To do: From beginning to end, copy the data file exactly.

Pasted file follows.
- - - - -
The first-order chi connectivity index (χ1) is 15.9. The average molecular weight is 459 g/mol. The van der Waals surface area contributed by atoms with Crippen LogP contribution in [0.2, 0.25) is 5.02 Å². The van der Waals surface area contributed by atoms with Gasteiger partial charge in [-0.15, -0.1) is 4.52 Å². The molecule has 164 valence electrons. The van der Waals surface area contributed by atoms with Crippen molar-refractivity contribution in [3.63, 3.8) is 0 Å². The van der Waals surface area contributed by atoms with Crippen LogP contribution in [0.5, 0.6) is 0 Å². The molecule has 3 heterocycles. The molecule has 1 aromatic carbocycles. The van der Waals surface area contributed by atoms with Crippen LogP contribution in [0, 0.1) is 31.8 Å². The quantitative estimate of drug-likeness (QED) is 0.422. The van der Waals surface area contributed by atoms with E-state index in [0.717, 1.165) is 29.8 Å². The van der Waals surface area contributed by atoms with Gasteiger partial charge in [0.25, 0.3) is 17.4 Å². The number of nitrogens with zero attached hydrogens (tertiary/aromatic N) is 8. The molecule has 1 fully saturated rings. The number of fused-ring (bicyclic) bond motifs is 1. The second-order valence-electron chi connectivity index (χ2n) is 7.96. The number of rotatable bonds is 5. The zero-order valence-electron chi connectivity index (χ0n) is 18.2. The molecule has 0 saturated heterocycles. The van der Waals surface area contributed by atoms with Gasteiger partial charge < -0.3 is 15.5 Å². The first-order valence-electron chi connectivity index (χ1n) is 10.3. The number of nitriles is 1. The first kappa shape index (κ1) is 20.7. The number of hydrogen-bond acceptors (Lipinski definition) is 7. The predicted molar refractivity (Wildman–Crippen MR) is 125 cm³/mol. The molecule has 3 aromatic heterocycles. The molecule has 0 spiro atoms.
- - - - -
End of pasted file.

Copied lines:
The first-order chi connectivity index (χ1) is 15.9. The average molecular weight is 459 g/mol. The van der Waals surface area contributed by atoms with Crippen LogP contribution in [0.2, 0.25) is 5.02 Å². The van der Waals surface area contributed by atoms with Gasteiger partial charge in [-0.15, -0.1) is 4.52 Å². The molecule has 164 valence electrons. The van der Waals surface area contributed by atoms with Crippen molar-refractivity contribution in [3.63, 3.8) is 0 Å². The van der Waals surface area contributed by atoms with Crippen LogP contribution in [0.5, 0.6) is 0 Å². The molecule has 3 heterocycles. The molecule has 1 aromatic carbocycles. The van der Waals surface area contributed by atoms with Crippen LogP contribution in [0, 0.1) is 31.8 Å². The quantitative estimate of drug-likeness (QED) is 0.422. The van der Waals surface area contributed by atoms with E-state index in [0.717, 1.165) is 29.8 Å². The van der Waals surface area contributed by atoms with Gasteiger partial charge in [0.25, 0.3) is 17.4 Å². The number of nitrogens with zero attached hydrogens (tertiary/aromatic N) is 8. The molecule has 1 fully saturated rings. The number of fused-ring (bicyclic) bond motifs is 1. The second-order valence-electron chi connectivity index (χ2n) is 7.96. The number of rotatable bonds is 5. The zero-order valence-electron chi connectivity index (χ0n) is 18.2. The molecule has 0 saturated heterocycles. The van der Waals surface area contributed by atoms with Gasteiger partial charge < -0.3 is 15.5 Å². The first-order valence-electron chi connectivity index (χ1n) is 10.3. The number of nitriles is 1. The first kappa shape index (κ1) is 20.7. The number of hydrogen-bond acceptors (Lipinski definition) is 7. The predicted molar refractivity (Wildman–Crippen MR) is 125 cm³/mol. The molecule has 3 aromatic heterocycles. The molecule has 0 spiro atoms.